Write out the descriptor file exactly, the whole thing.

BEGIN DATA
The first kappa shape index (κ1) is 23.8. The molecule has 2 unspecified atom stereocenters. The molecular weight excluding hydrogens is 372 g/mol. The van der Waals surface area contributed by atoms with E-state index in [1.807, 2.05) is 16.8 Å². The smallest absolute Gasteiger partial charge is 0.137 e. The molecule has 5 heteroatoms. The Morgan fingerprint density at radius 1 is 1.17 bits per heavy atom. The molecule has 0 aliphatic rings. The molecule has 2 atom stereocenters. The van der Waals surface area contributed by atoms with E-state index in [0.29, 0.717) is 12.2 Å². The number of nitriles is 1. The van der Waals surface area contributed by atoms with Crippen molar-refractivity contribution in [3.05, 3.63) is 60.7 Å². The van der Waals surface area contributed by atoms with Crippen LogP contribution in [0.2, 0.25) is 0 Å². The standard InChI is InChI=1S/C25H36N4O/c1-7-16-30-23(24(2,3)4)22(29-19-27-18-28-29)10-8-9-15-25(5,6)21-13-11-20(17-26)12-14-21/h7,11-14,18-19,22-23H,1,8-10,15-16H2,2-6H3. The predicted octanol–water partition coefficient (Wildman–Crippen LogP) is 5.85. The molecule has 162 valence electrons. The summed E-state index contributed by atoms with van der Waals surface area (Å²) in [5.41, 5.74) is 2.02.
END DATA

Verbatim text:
The first kappa shape index (κ1) is 23.8. The molecule has 2 unspecified atom stereocenters. The molecular weight excluding hydrogens is 372 g/mol. The van der Waals surface area contributed by atoms with E-state index in [1.807, 2.05) is 16.8 Å². The smallest absolute Gasteiger partial charge is 0.137 e. The molecule has 5 heteroatoms. The Morgan fingerprint density at radius 1 is 1.17 bits per heavy atom. The molecule has 0 aliphatic rings. The molecule has 2 atom stereocenters. The van der Waals surface area contributed by atoms with E-state index in [0.29, 0.717) is 12.2 Å². The number of nitriles is 1. The van der Waals surface area contributed by atoms with Crippen molar-refractivity contribution in [3.05, 3.63) is 60.7 Å². The van der Waals surface area contributed by atoms with Crippen LogP contribution in [0.2, 0.25) is 0 Å². The standard InChI is InChI=1S/C25H36N4O/c1-7-16-30-23(24(2,3)4)22(29-19-27-18-28-29)10-8-9-15-25(5,6)21-13-11-20(17-26)12-14-21/h7,11-14,18-19,22-23H,1,8-10,15-16H2,2-6H3. The predicted octanol–water partition coefficient (Wildman–Crippen LogP) is 5.85. The molecule has 162 valence electrons. The summed E-state index contributed by atoms with van der Waals surface area (Å²) in [5.41, 5.74) is 2.02.